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February 29, 2012

Purim, Persia and … Ahmadinejad ?

http://www.jewishjournal.com/blog/item/purim_persia_and_ahmadinejad_20120229/

Purim is upon us. Remember Purim? For those not in the know, Purim is the next in the order of Jewish holidays which fit the meme: “they tried to kill us, they didn’t, lets eat,”—though Purim adds “and drink,”—a lot. Most Jews who celebrate Purim remember it as the story of the evil Haman who bribed the buffoonish King Ahaseurus to kill all the Jews in the Persian kingdom as a result of his rivalry with the Jewish courtier Mordecai. The story is situated in the second or third century BCE in Shushan the capital of Persia. According to most scholars the story is a myth. However, like all myths, the story seems to reflect a deep truth and it has resonated with Jews over the centuries since it reflected the fact that in many countries over time Jews had been threatened with extinction by a variety of satraps and princes and ministers and so on, and had survived against all odds.

The Purim story (told in the biblical Book of Esther) is also different insofar as the Jews not only survived but they fought back and killed those who would have killed them—and their wives and children. This fantasy of revenge must have resonated deeply for a Jewish community in the many stations of the diaspora in which they were powerless against the actual enemies who wished them actual harm.

There is however a different reading of the Book of Esther which offers the Purim narrative as a darker story which poses a different set of questions. The key to the story is a statement by a Rabbi who lived centuries after the story might have happened, in the place that it was supposed to have happened—Persia. Before we get to this statement I will summarize the story itself for those whose biblical knowledge is a bit rusty. (For those whose biblical knowledge is not at all rusty, feel free to skim or skip the next three paragraphs)

Ahaseurus, king of Persia and ruler of most of the world (one hundred twenty seven countries according to the Book of Esther), threw an amazing party for all of his subjects at the end of which he banished his queen Vashti since she had refused to appear before him. This brought about the world’s largest and most complicated beauty contest at the end of which a dark horse contestant, Esther, was chosen queen. Esther was a Jew, raised by her uncle Mordecai who was a courtier at the court of Ahasuerus, and she was sworn by said Mordecai to secrecy about her religious or ethnic origins.

Meanwhile (cue foreboding background music) the king elevated the evil Haman to the position of vice-roy, giving him the royal ring, making him second in power only to the king. Mordecai was miffed by this appointment and refused to bow down to Haman. Haman was miffed and swore revenge. Together with his wife and advisors he decided to kill not only Mordecai, but, once he found out that Mordecai was a Jew, all the Jews in the kingdom. Ahaseurus was convinced of the worthiness of this plan by the deposit of much coin in the treasury of the king. A legal notice of the coming genocide was written, notarized and distributed throughout the land.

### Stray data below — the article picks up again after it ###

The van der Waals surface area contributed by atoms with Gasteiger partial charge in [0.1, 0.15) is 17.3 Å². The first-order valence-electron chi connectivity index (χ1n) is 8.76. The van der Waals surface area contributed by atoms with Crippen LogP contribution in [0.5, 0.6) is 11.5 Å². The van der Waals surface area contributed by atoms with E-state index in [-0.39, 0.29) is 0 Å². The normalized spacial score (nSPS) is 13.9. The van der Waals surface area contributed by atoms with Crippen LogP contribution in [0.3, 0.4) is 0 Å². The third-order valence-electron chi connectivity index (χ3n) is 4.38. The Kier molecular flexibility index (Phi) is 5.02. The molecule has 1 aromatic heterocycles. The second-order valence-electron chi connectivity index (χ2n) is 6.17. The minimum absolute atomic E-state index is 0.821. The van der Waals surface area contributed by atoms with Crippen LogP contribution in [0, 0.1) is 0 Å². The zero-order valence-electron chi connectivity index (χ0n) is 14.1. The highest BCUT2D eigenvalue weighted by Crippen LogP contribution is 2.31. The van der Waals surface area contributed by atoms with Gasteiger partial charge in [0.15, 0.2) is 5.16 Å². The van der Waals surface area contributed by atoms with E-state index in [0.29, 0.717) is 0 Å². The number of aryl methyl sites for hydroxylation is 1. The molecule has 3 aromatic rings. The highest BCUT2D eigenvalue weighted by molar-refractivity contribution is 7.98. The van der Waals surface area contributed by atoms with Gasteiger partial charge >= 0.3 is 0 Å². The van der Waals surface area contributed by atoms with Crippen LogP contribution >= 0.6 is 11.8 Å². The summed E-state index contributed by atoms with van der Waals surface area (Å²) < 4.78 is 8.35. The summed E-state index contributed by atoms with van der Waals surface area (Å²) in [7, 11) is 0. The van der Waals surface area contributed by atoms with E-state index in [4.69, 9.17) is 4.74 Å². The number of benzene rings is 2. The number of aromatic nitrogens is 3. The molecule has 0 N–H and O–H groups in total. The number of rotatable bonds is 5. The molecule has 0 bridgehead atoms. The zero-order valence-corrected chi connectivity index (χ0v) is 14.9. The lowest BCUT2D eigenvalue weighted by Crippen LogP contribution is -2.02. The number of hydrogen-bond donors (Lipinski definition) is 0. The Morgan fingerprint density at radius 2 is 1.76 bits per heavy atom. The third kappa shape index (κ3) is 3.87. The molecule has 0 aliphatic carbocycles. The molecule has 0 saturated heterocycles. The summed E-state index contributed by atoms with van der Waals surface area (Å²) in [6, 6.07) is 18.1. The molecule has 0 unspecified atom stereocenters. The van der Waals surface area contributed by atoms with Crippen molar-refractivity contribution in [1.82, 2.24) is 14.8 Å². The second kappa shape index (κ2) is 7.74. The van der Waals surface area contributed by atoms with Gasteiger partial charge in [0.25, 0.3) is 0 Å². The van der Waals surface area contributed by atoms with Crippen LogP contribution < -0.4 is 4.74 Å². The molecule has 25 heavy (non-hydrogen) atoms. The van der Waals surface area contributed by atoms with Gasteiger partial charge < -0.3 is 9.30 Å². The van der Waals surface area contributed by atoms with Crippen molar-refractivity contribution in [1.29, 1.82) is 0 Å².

Mordecai then set to work. He informed Esther of the great danger. She devised a scheme by which she revealed to Ahaseurus that Haman wanted to kill her (and, by the way, all her people). Ahaseurus had Haman killed and transferred his ring (and the power attendant upon it) to Esther and Mordecai who issued an edict in which the Jews could defend themselves and kill all those who rose against them (and their wives and children). The Jews did just this.

The holiday of Purim was then declared, and its observance was to be by way of feasting, exchanging gifts, supporting the poor and reading the story. All these observances are found in the Book of Esther itself. Here is where it gets interesting. The aforementioned fourth century Babylonian Rabbi, Rava, added one more observance: “A person is obligated to get drunk on Purim until he cannot tell the difference between ‘blessed is Mordecai’ and ‘cursed is Haman’.” This is a very specific obligation. First, this is neither buzz nor ‘happy drunk.’ This is virtually unconscious, blotto drunk. This is not celebratory. Celebratory stops way before this level of incomprehension. There is a specific goal here.